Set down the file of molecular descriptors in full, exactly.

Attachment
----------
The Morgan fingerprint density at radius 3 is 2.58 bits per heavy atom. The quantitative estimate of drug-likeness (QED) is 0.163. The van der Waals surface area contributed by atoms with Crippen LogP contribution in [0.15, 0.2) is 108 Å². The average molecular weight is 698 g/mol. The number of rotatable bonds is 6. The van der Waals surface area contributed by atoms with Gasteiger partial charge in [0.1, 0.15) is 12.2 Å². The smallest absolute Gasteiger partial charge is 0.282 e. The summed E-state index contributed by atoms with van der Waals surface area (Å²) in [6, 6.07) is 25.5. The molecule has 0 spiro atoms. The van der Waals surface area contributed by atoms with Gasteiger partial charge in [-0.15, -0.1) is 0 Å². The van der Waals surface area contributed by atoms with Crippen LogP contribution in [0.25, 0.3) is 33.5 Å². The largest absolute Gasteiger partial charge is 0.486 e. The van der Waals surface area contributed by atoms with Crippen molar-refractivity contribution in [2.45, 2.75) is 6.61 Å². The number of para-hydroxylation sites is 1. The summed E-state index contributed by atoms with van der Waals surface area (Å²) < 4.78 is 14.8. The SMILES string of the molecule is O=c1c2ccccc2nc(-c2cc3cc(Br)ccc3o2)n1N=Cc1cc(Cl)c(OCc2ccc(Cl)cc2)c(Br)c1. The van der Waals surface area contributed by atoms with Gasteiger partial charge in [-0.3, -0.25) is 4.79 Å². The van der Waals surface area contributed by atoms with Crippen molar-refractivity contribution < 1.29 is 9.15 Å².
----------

The Morgan fingerprint density at radius 3 is 2.58 bits per heavy atom. The quantitative estimate of drug-likeness (QED) is 0.163. The van der Waals surface area contributed by atoms with Crippen LogP contribution in [0.15, 0.2) is 108 Å². The average molecular weight is 698 g/mol. The number of rotatable bonds is 6. The van der Waals surface area contributed by atoms with Gasteiger partial charge in [0.1, 0.15) is 12.2 Å². The smallest absolute Gasteiger partial charge is 0.282 e. The summed E-state index contributed by atoms with van der Waals surface area (Å²) in [6, 6.07) is 25.5. The molecule has 0 spiro atoms. The van der Waals surface area contributed by atoms with Gasteiger partial charge in [-0.15, -0.1) is 0 Å². The van der Waals surface area contributed by atoms with Crippen LogP contribution in [0.25, 0.3) is 33.5 Å². The largest absolute Gasteiger partial charge is 0.486 e. The van der Waals surface area contributed by atoms with Crippen molar-refractivity contribution in [2.45, 2.75) is 6.61 Å². The number of para-hydroxylation sites is 1. The summed E-state index contributed by atoms with van der Waals surface area (Å²) < 4.78 is 14.8. The SMILES string of the molecule is O=c1c2ccccc2nc(-c2cc3cc(Br)ccc3o2)n1N=Cc1cc(Cl)c(OCc2ccc(Cl)cc2)c(Br)c1. The van der Waals surface area contributed by atoms with Gasteiger partial charge in [-0.3, -0.25) is 4.79 Å². The van der Waals surface area contributed by atoms with Crippen molar-refractivity contribution < 1.29 is 9.15 Å².